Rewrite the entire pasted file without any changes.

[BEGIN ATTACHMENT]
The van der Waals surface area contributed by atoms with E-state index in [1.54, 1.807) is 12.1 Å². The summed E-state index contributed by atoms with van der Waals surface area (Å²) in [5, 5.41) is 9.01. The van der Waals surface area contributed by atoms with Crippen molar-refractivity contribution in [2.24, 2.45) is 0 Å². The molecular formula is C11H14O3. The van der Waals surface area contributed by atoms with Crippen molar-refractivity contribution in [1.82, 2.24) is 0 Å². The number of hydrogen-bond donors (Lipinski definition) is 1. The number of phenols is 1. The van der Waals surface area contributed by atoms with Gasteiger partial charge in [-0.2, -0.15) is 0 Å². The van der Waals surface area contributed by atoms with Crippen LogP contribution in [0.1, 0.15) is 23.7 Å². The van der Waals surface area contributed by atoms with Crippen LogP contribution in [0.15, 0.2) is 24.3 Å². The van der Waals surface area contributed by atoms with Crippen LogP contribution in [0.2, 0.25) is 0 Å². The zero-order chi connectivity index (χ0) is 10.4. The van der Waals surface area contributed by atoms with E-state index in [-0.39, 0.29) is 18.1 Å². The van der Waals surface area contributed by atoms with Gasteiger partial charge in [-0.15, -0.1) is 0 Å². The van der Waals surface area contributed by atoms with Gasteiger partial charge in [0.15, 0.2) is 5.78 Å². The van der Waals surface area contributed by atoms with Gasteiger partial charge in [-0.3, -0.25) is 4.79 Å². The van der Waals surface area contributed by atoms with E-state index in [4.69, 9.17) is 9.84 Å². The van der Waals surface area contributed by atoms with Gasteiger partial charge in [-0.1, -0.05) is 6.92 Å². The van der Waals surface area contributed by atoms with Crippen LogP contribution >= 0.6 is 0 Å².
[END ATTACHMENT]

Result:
The van der Waals surface area contributed by atoms with E-state index in [1.54, 1.807) is 12.1 Å². The summed E-state index contributed by atoms with van der Waals surface area (Å²) in [5, 5.41) is 9.01. The van der Waals surface area contributed by atoms with Crippen molar-refractivity contribution in [2.24, 2.45) is 0 Å². The molecular formula is C11H14O3. The van der Waals surface area contributed by atoms with Crippen molar-refractivity contribution in [1.82, 2.24) is 0 Å². The number of hydrogen-bond donors (Lipinski definition) is 1. The number of phenols is 1. The van der Waals surface area contributed by atoms with Gasteiger partial charge in [-0.2, -0.15) is 0 Å². The van der Waals surface area contributed by atoms with Crippen LogP contribution in [0.1, 0.15) is 23.7 Å². The van der Waals surface area contributed by atoms with Crippen LogP contribution in [0.15, 0.2) is 24.3 Å². The van der Waals surface area contributed by atoms with Crippen LogP contribution in [0.2, 0.25) is 0 Å². The zero-order chi connectivity index (χ0) is 10.4. The van der Waals surface area contributed by atoms with E-state index in [-0.39, 0.29) is 18.1 Å². The van der Waals surface area contributed by atoms with Gasteiger partial charge in [-0.15, -0.1) is 0 Å². The van der Waals surface area contributed by atoms with Gasteiger partial charge in [0.15, 0.2) is 5.78 Å². The van der Waals surface area contributed by atoms with Gasteiger partial charge in [-0.3, -0.25) is 4.79 Å². The van der Waals surface area contributed by atoms with E-state index in [4.69, 9.17) is 9.84 Å². The van der Waals surface area contributed by atoms with Gasteiger partial charge in [-0.1, -0.05) is 6.92 Å². The van der Waals surface area contributed by atoms with Crippen LogP contribution >= 0.6 is 0 Å².